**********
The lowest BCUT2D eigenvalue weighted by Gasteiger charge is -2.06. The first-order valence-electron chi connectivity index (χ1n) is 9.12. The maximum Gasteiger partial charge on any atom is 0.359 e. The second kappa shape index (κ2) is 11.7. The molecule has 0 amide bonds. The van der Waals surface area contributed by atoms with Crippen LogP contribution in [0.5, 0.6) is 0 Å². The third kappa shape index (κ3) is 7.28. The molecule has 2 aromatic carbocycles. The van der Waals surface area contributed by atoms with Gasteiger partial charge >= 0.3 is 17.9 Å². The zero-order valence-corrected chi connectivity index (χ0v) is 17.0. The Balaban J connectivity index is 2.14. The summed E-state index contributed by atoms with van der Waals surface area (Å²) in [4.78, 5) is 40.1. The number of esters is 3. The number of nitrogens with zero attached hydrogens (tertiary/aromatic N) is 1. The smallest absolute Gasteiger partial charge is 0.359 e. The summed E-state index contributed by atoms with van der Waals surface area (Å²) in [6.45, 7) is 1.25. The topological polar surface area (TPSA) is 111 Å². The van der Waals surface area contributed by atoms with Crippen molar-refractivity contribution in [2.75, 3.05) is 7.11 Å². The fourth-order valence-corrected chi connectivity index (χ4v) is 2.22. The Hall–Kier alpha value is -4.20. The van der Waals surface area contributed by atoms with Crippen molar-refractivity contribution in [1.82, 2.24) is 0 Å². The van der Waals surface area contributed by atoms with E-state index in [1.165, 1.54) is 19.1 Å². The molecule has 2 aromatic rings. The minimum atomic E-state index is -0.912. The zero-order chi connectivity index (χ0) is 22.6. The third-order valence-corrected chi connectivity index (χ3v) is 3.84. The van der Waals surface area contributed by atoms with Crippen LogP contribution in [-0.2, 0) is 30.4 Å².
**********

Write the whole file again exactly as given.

The lowest BCUT2D eigenvalue weighted by Gasteiger charge is -2.06. The first-order valence-electron chi connectivity index (χ1n) is 9.12. The maximum Gasteiger partial charge on any atom is 0.359 e. The second kappa shape index (κ2) is 11.7. The molecule has 0 amide bonds. The van der Waals surface area contributed by atoms with Crippen LogP contribution in [0.5, 0.6) is 0 Å². The third kappa shape index (κ3) is 7.28. The molecule has 2 aromatic carbocycles. The van der Waals surface area contributed by atoms with Gasteiger partial charge >= 0.3 is 17.9 Å². The zero-order valence-corrected chi connectivity index (χ0v) is 17.0. The Balaban J connectivity index is 2.14. The summed E-state index contributed by atoms with van der Waals surface area (Å²) in [4.78, 5) is 40.1. The number of esters is 3. The number of nitrogens with zero attached hydrogens (tertiary/aromatic N) is 1. The smallest absolute Gasteiger partial charge is 0.359 e. The summed E-state index contributed by atoms with van der Waals surface area (Å²) in [6.45, 7) is 1.25. The topological polar surface area (TPSA) is 111 Å². The van der Waals surface area contributed by atoms with Crippen molar-refractivity contribution in [2.75, 3.05) is 7.11 Å². The fourth-order valence-corrected chi connectivity index (χ4v) is 2.22. The Hall–Kier alpha value is -4.20. The van der Waals surface area contributed by atoms with Crippen molar-refractivity contribution in [1.82, 2.24) is 0 Å². The van der Waals surface area contributed by atoms with E-state index in [1.165, 1.54) is 19.1 Å². The molecule has 2 aromatic rings. The minimum atomic E-state index is -0.912. The zero-order chi connectivity index (χ0) is 22.6. The third-order valence-corrected chi connectivity index (χ3v) is 3.84. The van der Waals surface area contributed by atoms with Crippen LogP contribution in [-0.2, 0) is 30.4 Å².